French commandos rescue tourists held hostage on luxury yacht by pirates

Nicolas Sarkozy

France's President Nicolas Sarkozy speaks at a press conference about the rescue at the Elysee Palace in Paris. French forces have freed two French tourists taken hostage by pirates off the Somali coast

French commandos have stormed a luxury yacht to rescue two French tourists who were being held for ransom by heavily-armed Somali pirates, President Nicolas Sarkozy has said.

One pirate was killed and six others taken prisoner in the pre-dawn assault by some 30 troops. The freed hostages and the captured pirates were put on a French navy ship sailing towards Djibouti, where France has a military base.

"This operation ... is a warning to all those engaged in this criminal activity. France will not accept that crime pays," Sarkozy said after the operation.

Gunmen from Somalia have hijacked more than 30 ships so far this year, making the strategic shipping lanes in the busy Gulf of Aden the most dangerous in the world.

Hours after the French raid, pirates seized an oil or chemical tanker believed to be Hong Kong-owned, a maritime official said. More than two dozen European tuna fishing vessels rushed to the Seychelles for safety, fearing more attacks.

It was the second time this year that French troops had acted against Somali pirates. In April, French commandos captured six of them shortly after a ransom had been paid for the release of another French yacht and its 30-strong crew.

The couple rescued today were seized on September 2 by gunmen who had demanded a ransom of more than $1.4 million (£785,000) and the release of the pirates captured in April.

Sarkozy said the freed hostages, who had been sailing a yacht from Australia to France, were in good health.

He said he had ordered the commandos to move in when it became clear the pirates were taking their captives to Eyl, a lawless former fishing outpost now used by gangs.

Sarkozy said any rescue attempt from Eyl would have been too dangerous and the hostages could have been held for months.

"These are not isolated cases but a fully fledged criminal industry. This industry endangers our fundamental rights, freedom of movement and of international trade," Sarkozy said.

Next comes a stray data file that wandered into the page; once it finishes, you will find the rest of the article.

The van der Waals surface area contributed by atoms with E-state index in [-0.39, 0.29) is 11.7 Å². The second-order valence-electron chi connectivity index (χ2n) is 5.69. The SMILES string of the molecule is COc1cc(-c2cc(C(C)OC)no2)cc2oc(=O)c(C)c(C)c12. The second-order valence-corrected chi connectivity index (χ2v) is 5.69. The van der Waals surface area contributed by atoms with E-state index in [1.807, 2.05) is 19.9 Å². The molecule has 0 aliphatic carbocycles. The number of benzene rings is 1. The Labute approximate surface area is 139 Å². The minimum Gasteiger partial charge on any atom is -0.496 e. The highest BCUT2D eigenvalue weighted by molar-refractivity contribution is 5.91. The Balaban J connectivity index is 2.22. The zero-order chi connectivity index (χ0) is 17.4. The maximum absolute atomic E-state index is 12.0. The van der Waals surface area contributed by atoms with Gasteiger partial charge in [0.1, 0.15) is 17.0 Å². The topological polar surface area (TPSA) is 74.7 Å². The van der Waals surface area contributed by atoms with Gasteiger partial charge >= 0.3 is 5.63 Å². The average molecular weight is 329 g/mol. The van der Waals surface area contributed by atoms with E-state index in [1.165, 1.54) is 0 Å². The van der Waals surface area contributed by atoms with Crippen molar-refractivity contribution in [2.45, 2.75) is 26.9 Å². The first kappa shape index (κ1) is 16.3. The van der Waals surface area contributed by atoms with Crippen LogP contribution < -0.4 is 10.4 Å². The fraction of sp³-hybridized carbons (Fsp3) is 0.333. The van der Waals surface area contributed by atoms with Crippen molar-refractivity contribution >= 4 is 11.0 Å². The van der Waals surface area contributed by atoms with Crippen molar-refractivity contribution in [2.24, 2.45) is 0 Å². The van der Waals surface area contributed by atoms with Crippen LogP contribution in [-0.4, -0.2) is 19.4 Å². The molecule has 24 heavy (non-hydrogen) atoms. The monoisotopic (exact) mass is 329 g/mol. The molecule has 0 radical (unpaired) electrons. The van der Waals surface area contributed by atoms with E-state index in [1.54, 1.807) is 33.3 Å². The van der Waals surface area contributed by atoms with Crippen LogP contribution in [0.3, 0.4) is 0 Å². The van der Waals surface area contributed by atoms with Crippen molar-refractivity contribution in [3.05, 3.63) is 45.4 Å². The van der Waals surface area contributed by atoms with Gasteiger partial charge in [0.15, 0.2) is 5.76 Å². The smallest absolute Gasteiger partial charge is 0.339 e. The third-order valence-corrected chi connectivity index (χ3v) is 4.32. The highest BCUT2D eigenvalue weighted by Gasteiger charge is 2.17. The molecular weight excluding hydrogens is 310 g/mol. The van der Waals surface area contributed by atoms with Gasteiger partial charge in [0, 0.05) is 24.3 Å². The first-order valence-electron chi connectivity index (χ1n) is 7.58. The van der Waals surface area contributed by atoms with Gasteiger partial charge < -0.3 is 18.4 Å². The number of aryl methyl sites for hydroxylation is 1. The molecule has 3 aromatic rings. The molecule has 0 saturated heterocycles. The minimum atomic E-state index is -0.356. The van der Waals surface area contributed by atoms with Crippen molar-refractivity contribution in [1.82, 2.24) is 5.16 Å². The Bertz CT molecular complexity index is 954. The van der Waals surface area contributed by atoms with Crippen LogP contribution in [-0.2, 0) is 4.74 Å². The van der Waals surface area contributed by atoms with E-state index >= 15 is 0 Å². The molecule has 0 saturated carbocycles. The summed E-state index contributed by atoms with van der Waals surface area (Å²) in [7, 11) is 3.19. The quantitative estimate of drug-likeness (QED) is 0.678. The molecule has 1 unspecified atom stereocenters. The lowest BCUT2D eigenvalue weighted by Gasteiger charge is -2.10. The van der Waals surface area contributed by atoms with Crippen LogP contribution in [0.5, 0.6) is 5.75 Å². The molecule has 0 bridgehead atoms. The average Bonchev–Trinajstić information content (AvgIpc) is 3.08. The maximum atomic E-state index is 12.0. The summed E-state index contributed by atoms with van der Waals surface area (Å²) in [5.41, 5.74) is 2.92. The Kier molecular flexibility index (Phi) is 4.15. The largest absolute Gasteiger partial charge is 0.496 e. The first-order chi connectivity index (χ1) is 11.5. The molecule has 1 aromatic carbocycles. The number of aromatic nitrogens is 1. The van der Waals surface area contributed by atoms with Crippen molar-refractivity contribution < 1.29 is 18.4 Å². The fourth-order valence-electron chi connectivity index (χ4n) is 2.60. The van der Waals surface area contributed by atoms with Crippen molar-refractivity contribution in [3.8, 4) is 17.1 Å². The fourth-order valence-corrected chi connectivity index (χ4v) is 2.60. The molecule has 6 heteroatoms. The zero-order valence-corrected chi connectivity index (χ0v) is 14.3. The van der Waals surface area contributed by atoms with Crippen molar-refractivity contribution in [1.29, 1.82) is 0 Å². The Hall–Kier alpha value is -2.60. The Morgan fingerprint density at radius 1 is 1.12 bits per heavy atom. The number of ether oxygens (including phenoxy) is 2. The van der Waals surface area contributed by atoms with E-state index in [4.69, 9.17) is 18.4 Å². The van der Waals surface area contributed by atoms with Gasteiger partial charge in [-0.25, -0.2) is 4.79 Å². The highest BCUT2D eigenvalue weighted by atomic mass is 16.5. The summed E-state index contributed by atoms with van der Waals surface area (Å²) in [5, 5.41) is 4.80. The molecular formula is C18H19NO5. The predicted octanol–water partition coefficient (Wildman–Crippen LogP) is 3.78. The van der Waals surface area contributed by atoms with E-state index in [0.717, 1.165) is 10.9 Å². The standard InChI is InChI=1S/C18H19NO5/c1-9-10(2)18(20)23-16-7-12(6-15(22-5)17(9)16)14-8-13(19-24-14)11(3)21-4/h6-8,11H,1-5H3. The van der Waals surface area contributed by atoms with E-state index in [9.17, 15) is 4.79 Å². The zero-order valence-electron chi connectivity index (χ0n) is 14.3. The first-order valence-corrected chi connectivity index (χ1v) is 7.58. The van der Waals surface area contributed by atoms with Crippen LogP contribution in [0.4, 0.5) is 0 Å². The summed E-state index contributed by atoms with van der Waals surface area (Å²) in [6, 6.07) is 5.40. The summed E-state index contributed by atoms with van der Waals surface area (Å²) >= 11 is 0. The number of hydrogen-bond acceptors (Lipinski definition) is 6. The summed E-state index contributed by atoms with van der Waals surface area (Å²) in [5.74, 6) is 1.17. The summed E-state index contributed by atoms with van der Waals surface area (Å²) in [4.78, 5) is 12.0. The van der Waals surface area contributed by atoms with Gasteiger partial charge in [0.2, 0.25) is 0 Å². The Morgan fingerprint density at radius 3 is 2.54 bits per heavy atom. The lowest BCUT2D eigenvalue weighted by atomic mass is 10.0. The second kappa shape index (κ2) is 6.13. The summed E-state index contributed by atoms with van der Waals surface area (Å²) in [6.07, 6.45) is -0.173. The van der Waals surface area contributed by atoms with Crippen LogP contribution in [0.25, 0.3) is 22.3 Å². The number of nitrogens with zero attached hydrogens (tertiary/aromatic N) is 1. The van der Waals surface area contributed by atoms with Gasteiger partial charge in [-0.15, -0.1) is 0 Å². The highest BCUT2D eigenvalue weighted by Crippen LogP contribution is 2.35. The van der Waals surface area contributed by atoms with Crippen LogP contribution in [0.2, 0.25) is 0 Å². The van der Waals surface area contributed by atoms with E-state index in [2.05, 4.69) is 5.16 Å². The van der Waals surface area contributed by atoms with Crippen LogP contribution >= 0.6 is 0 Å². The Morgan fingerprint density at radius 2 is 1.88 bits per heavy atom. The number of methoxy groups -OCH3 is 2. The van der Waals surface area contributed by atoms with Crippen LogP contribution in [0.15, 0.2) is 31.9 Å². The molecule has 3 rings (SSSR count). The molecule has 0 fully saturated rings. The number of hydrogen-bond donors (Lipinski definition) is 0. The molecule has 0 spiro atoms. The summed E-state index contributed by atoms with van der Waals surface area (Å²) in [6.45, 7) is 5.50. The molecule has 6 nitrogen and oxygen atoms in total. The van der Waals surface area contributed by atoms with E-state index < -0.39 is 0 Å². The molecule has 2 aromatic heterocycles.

"The world must not remain indifferent or passive. I call on other countries to take their responsibilities as France has done twice."

He thanked Germany and Malaysia for supporting today's raid, but declined to explain how they had helped.

Sarkozy said a French naval vessel would start escorting ships in the Gulf of Aden, but that was not enough.

"I am calling on the entire international community to mobilise and take part in the security of maritime traffic and the protection of people in the Gulf of Aden," he said.

"France will take an initiative in that sense at the United Nations Security Council," he said, without elaborating.

Sarkozy said the six captured pirates would be brought to France. He said he was prepared to return them to Somalia on condition he had guarantees they would be tried and punished.

On Sunday, pirates fired rockets at a French tuna fishing boat in the Indian Ocean, 400 nautical miles (740 km) off Somalia.

Dozens of tuna fishing vessels from France and Spain sought refuge in the Seychelles today, demanding more protection.

"We are making arrangements to accommodate all the ships that are coming in," Lieutenant-Colonel Andre Ciseau, head of the Seychelles Ports Authority, told Reuters.

"At the moment we have 25, but we expect more."

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